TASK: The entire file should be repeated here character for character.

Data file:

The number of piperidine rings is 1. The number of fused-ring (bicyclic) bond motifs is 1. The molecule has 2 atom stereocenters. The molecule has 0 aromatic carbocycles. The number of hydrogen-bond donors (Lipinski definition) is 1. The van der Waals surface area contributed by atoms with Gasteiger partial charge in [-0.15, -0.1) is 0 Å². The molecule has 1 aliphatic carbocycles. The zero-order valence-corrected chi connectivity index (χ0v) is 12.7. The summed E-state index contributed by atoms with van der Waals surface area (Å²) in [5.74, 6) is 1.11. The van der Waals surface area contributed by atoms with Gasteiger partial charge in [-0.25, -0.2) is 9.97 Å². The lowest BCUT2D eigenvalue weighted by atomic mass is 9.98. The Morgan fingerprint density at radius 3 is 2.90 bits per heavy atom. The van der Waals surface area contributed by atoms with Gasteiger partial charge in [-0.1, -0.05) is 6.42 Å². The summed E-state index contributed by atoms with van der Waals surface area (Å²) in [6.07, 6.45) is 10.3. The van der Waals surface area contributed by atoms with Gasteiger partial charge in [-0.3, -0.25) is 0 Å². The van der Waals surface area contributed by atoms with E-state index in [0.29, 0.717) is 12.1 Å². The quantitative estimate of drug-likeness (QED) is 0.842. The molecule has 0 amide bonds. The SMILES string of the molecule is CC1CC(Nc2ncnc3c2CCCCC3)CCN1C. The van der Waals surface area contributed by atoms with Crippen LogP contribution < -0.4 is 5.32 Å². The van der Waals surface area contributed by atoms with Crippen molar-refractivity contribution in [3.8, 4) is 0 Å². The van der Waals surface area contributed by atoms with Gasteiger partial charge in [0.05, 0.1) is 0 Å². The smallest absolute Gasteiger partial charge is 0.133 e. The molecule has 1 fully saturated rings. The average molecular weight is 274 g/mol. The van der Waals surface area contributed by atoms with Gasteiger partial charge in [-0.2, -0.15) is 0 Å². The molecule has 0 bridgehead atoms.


The number of piperidine rings is 1. The number of fused-ring (bicyclic) bond motifs is 1. The molecule has 2 atom stereocenters. The molecule has 0 aromatic carbocycles. The number of hydrogen-bond donors (Lipinski definition) is 1. The van der Waals surface area contributed by atoms with Gasteiger partial charge in [-0.15, -0.1) is 0 Å². The molecule has 1 aliphatic carbocycles. The zero-order valence-corrected chi connectivity index (χ0v) is 12.7. The summed E-state index contributed by atoms with van der Waals surface area (Å²) in [5.74, 6) is 1.11. The van der Waals surface area contributed by atoms with Gasteiger partial charge in [-0.25, -0.2) is 9.97 Å². The lowest BCUT2D eigenvalue weighted by atomic mass is 9.98. The Morgan fingerprint density at radius 3 is 2.90 bits per heavy atom. The van der Waals surface area contributed by atoms with Gasteiger partial charge in [-0.1, -0.05) is 6.42 Å². The summed E-state index contributed by atoms with van der Waals surface area (Å²) in [6.07, 6.45) is 10.3. The van der Waals surface area contributed by atoms with Gasteiger partial charge in [-0.3, -0.25) is 0 Å². The van der Waals surface area contributed by atoms with E-state index in [0.29, 0.717) is 12.1 Å². The quantitative estimate of drug-likeness (QED) is 0.842. The molecule has 0 amide bonds. The SMILES string of the molecule is CC1CC(Nc2ncnc3c2CCCCC3)CCN1C. The van der Waals surface area contributed by atoms with Crippen LogP contribution < -0.4 is 5.32 Å². The van der Waals surface area contributed by atoms with Crippen molar-refractivity contribution in [3.8, 4) is 0 Å². The van der Waals surface area contributed by atoms with Gasteiger partial charge in [0.05, 0.1) is 0 Å². The smallest absolute Gasteiger partial charge is 0.133 e. The molecule has 1 fully saturated rings. The average molecular weight is 274 g/mol. The van der Waals surface area contributed by atoms with Gasteiger partial charge in [-0.2, -0.15) is 0 Å². The molecule has 0 bridgehead atoms.